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I'm an F1 graduate student in the US. I'll be in Hong Kong in early June for about a week and I plan to return to the US one day before my visa expires.

I've been told that that period of time (early June) the weather in Hong Kong may cause some flight delays/cancellations. If my flight is delayed for more than (roughly) 30 hours, then my only option will be to go to my home country to get a new visa and then return to the US.

So I was wondering whether there are insurances which can cover this scenario? If yes, which ones are the best? (If it matters, I'll fly with United, and the return trip costs 800 USD)

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    The best travel insurance is to avoid traveling so close to the visa expiration date at all costs. – JonathanReez Supports Monica May 6 '18 at 0:43
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    June is actually quite alright. Late July to early September is the typhoon season, when problems can happen. You shouldn't worry about June. – user67108 May 6 '18 at 4:56
  • Typhoon season in Hong Kong runs roughly from June through to October but July, August and September are the months when bad weather conditions are at peak, so it will be not a problem if you are travelling in June. – Clarke Barry May 7 '18 at 6:45
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Unfortunately, I don't believe there is a travel insurance policy that does what you want. Many policies will offer certain coverage for trip interruption and cancellation, but the terms in the fine print are often limited. Typical coverage is to reimburse you for the unusable portion of any prepaid non-refundable expenses and extra accommodation you may need to pay for. And the limits are usually fairly low (see, for instance, a typical Allianz policy where trip interruption coverage only pays up to $100/day for five days if you're delayed for more than 24 hours. At most, they will also pay "reasonable additional transportation expenses to get to your original destination or to a place where you can continue your trip." I would not want to try to argue that means they have to fly you home for a new visa, and I certainly wouldn't want to argue that means they need to fly you home and then to the US. You may get some coverage out of it, but likely not all your expenses.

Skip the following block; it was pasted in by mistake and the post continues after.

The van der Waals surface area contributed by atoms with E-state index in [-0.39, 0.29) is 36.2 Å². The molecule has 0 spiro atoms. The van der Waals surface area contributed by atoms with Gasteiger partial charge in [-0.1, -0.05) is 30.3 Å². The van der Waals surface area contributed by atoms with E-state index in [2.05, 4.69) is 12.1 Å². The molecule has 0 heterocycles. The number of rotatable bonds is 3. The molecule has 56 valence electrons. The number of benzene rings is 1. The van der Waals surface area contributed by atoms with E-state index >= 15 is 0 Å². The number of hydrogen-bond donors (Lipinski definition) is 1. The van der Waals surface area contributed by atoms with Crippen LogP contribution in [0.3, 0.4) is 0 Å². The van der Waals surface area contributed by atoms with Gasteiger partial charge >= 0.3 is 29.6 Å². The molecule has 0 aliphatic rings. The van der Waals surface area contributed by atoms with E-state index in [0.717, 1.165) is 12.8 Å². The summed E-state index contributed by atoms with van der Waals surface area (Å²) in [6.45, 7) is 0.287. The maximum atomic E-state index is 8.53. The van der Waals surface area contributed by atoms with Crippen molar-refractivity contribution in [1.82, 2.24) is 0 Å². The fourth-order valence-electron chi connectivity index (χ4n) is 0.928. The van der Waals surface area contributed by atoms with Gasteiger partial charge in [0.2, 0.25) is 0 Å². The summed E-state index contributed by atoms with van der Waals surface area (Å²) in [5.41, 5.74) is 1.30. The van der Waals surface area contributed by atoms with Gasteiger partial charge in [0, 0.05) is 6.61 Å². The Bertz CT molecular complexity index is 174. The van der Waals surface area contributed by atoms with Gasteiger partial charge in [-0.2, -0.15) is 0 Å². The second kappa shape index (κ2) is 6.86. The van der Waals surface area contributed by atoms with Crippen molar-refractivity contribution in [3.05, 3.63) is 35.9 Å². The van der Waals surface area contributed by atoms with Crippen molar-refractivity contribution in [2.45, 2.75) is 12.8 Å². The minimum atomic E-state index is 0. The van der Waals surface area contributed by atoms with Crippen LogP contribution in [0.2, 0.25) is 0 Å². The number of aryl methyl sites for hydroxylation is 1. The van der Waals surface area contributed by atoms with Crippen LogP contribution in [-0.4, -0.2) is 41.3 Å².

Travel insurance policies do not not cover the extended consequences of delays, such as a visa expiring. There are many flights between Hong Kong and the US, so even with an extended delay, there are a number of flights to choose from. The best form of "insurance" would be to allow yourself an extra day just in case.

If you do run into trouble, I'd be sure the airline agent is aware of your visa situation, as they may be able to give you some preference in rebooking.

It's also possible to apply for a US visa at the Consulate in Hong Kong if that becomes necessary.

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